February 28, 2016


Historians believe that Epicurus, namesake of the word epicure, was born some time in February of 341 BC.

n. one who gives himself up to sensual pleasure, esp. to eating; a glutton, sybarite
n. one who cultivates a refined taste for the pleasures of the table; one who is choice and dainty in eating and drinking
Oxford English Dictionary

The Greek philosopher Epicurus would likely be horrified by the dinner-party dilettantes who invoke his name as a coat of arms for their hedonistic pursuits, and he certainly would not be swapping recipes with them at Epicurious.com. The unfortunate legacy of this peaceful thinker is a misunderstanding that has overshadowed his original beliefs for more than two thousand years.

Epicurus was born in 341 BC at the tail end of the golden age of philosophy. Plato died seven years before he was born and Aristotle died nineteen years after. Contrary to the modern gastronome perception, Epicurus was a model of moderation and self-control. The very inscription above the gate to his garden warned visitors that they might expect only bread and water. The philosopher took little pleasure in eating or drinking or any other physical pursuit (including sex) and taught that comfort can best be achieved through simple existence free of family and political life.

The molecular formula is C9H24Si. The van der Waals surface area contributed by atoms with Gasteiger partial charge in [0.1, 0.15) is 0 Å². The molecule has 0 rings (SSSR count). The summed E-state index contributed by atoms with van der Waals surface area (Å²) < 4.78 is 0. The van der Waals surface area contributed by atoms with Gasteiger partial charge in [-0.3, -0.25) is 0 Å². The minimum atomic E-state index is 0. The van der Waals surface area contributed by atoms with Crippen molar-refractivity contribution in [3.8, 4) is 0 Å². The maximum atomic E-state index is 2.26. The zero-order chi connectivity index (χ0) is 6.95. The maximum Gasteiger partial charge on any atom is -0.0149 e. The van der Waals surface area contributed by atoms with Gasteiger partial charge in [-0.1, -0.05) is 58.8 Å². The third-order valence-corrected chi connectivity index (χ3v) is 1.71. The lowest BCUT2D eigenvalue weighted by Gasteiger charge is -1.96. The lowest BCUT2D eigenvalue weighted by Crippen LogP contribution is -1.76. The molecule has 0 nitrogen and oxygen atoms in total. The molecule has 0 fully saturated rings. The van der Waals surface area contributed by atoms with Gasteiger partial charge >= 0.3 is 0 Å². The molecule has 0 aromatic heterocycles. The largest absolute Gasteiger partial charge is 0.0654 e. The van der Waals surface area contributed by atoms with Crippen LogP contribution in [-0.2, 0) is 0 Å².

Epicurus founded the “Garden School” in Athens, where students ate his bread, drank his water, and shared his noble thoughts for more than two hundred years. He posted another sign at the entrance to his garden (next to his culinary warning about prison victuals) welcoming, “Stranger, here you will do well to tarry; here our highest good is pleasure.” This concept of hedonism has always been a bit of a sticky wicket, and part of the confusion of the epic of Epicurus lies in his notion of pleasure. He certainly argued that pleasure provided the happiness of life—but he had no use for sensuality. Unfortunately, over time, some of his students did. Many began buttering their daily bread and some later toasted it into croutons on beds of arugula. Epicurus’s serene and secular individualism became bastardized into wantonness and debauchery. It is only in recent memory that epicures are even considered discerning connoisseurs—for years they were merely self-gratifying slobs.

For centuries after his death, some of Epicurus’s followers were equated with another gluttonous gathering of ancient Greeks—the Sybarites. Representing their own notorious namesake in the modern form of sybarite (notoriously luxurious), their legacy is a key descriptor in the Oxford English Dictionary’s definition of epicure. Predating Epicurus by a few hundred years, the inhabitants of the Greek colony of Sybaris in southern Italy were extraordinarily wealthy and self-indulgent. In a Grecian version of the princess and the pea, legend has it that a Sybarite was once unable to sleep because of a single rose petal under his body.
As for Epicurus, he suffered from kidney stones into his seventies. Given this diagnosis, today’s holistic foodies would have approved of his love of water but probably would have warned him away from salty snacks. Calm and cheerful to the end, gentle Epicurus died in 270 BC.